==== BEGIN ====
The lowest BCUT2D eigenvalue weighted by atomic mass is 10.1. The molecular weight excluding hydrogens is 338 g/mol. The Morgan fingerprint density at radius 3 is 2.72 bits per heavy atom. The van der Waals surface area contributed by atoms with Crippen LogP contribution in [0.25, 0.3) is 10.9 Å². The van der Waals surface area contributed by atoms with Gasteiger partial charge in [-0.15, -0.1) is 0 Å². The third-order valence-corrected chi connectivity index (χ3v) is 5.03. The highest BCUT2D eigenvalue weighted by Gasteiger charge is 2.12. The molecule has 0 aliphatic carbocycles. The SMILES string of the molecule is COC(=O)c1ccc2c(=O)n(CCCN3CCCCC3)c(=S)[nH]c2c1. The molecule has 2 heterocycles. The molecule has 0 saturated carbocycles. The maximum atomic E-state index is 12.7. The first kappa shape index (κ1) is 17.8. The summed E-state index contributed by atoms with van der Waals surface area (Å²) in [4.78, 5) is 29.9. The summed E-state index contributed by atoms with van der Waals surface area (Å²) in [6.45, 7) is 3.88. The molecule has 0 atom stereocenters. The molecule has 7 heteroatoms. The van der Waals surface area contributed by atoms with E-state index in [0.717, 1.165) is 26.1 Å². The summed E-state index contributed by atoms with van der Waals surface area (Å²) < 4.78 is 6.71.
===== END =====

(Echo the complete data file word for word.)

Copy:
The lowest BCUT2D eigenvalue weighted by atomic mass is 10.1. The molecular weight excluding hydrogens is 338 g/mol. The Morgan fingerprint density at radius 3 is 2.72 bits per heavy atom. The van der Waals surface area contributed by atoms with Crippen LogP contribution in [0.25, 0.3) is 10.9 Å². The van der Waals surface area contributed by atoms with Gasteiger partial charge in [-0.15, -0.1) is 0 Å². The third-order valence-corrected chi connectivity index (χ3v) is 5.03. The highest BCUT2D eigenvalue weighted by Gasteiger charge is 2.12. The molecule has 0 aliphatic carbocycles. The SMILES string of the molecule is COC(=O)c1ccc2c(=O)n(CCCN3CCCCC3)c(=S)[nH]c2c1. The molecule has 2 heterocycles. The molecule has 0 saturated carbocycles. The maximum atomic E-state index is 12.7. The first kappa shape index (κ1) is 17.8. The summed E-state index contributed by atoms with van der Waals surface area (Å²) in [4.78, 5) is 29.9. The summed E-state index contributed by atoms with van der Waals surface area (Å²) in [6.45, 7) is 3.88. The molecule has 0 atom stereocenters. The molecule has 7 heteroatoms. The van der Waals surface area contributed by atoms with E-state index in [0.717, 1.165) is 26.1 Å². The summed E-state index contributed by atoms with van der Waals surface area (Å²) < 4.78 is 6.71.